It’s back-to-school season. Yay.
Our poor young people. One day, when their children whine about walking to school, today’s youth will be ready. They will speak of 105-degree walks in the middle of worldwide super-viruses. They will speak of sanitizers, masks and temperature checks whilst trying not to shrivel into a pile of dust. And when their children ask them what school was like, they’ll reply, “Have you ever run naked and blindfolded through an enclosed fish market without air conditioning?”
I remember school, though I try not to. And though I sometimes stretch the truth in my column for comedic effect, I don’t have to for these memories. For my experiences are terrifying enough on their own.
Let’s go back. I’ve arrived on time for my 10th grade geometry class, which is kind of a miracle for me. My teacher isn’t here. Like a pebble making ripples in a pond, I see this singular fact flash through the eyes of my classmates. There is blood in the water. There is going to be trouble. Barry Langenstinker is trouble.
Barry smiles devilishly as he saunters to the classroom door with its requisite window and shade. Once there, Barry twists the lock. Our teacher arrives and tries the door. The rest of us gape in awe as Barry faces the hapless teacher and stares right at him. Through the door, we hear pleading, “Barry, unlock the door.” Barry pulls the blinds.
“Mr. Langenstinker, you are in huge trouble! Let me in, or may all the gods help me, you’ll be spending the rest of your high school career elbow-deep in backed-up toilets as the new janitor’s apprentice!” I’m making up the dialogue here. Sadly, our teacher is a pushover who doesn’t know how to talk to a Barry. Instead we hear, “Barry, let me in or I’ll … I’ll … well, I might send you to the principal.”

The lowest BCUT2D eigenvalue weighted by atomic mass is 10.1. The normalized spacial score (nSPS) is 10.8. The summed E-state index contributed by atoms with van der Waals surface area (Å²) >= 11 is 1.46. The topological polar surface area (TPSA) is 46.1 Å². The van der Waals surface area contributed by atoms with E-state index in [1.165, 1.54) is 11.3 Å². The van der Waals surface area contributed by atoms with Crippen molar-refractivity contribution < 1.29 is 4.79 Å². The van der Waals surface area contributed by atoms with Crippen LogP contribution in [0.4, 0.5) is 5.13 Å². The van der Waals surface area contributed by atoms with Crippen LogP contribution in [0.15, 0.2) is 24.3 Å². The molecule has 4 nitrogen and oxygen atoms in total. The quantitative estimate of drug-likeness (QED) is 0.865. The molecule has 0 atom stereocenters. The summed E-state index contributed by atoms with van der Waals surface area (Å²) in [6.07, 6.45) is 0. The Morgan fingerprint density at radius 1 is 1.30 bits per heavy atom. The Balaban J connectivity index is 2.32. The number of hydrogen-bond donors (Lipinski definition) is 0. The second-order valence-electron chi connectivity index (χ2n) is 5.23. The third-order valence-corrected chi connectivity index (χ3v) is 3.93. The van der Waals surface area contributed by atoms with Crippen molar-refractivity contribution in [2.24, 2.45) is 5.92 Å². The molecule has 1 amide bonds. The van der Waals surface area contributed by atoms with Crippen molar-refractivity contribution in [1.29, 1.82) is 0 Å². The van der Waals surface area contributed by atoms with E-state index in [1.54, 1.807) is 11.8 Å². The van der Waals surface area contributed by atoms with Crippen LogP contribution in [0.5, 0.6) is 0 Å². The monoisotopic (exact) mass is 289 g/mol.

Barry listens. He waits. Barry walks to his desk. He sits just long enough to show his sociopathy. Then, Barry gets up, bows, and drifts to the door. He opens it.
Through the door, we hear Barry pleading with our teacher to let him off, which, unbelievably, he does. Barry does not return the favor.
So let’s add a little super-virus to this drama. Barry has just locked out our poor, subservient teacher. Barry takes a bite from the teacher’s apple. Barry begins licking random objects upon the teacher’s desk. Barry finds the teacher’s mask with these words written on it: “I love math enough to teach it.”
Barry picks it up and, with a deft flick of his wrist, reveals the mask to his audience. Barry blows his nose on it. Next, Barry slides the mask inside his shirt and wipes his armpits. Then, Barry proceeds to do all sorts of unprintable things with the mask for the class’s enjoyment. All the while, the class flatters Barry with appreciative oohs and ahs.
Any high school classroom, anywhere in the world, finding itself in a situation like this, will take on a spirit akin to a naughty colosseum crowd in ancient Rome. The more humiliating, degrading and solicitous, the better.
Or let’s say I’m in biology. I’m lucky enough to be dissecting a pig with, you guessed it, Barry Langenstinker. For some reason, he is keen to do way more dissecting than I’m comfortable with. Well, now that I think of it, it isn’t as frightening as it could be. The only thing that seems a bit odd is Barry’s repeated request to get into the brain – not part of our instructions. He’s actually behaving really well.
Now, I’ll add a dash of worldwide super-virus of doom to my memory. Barry starts muttering to himself about an added experiment. And, as we dissect, he starts squirting sanitizer upon each organ. Barry chuckles softly to himself while he peers at the organs and prods them with a scalpel.
My pulse quickens as our teacher, Mr. Jones, a dopey and goofy kind of guy, trips over to try a joke, “Barry, I see you’re taking the virus seriously. How thoughtful of you.” I cannot believe my teacher’s idiocy. Never joke with a Barry. Barry looks up through his fogged goggles and shouts, “My creation, it lives!”
Now, with the class’s full attention, Barry is awake, sensing their bloodlust. He grabs two handfuls of intestines and squishes them together, evilly eyeing the classroom. Using the intestines as makeshift sponges, he begins wiping down a nearby desk.
“Barry, I don’t think you should be doing that,” says Mr. Jones.
Barry’s head turns, “I know what you need Mr. Jones. You need an organ cleanse.”
I cannot continue the narrative.
With these sorts of memories crawling through my cranium, I know that if I were young again, I’d opt for distance learning. And I’d take learning in a galaxy far, far away.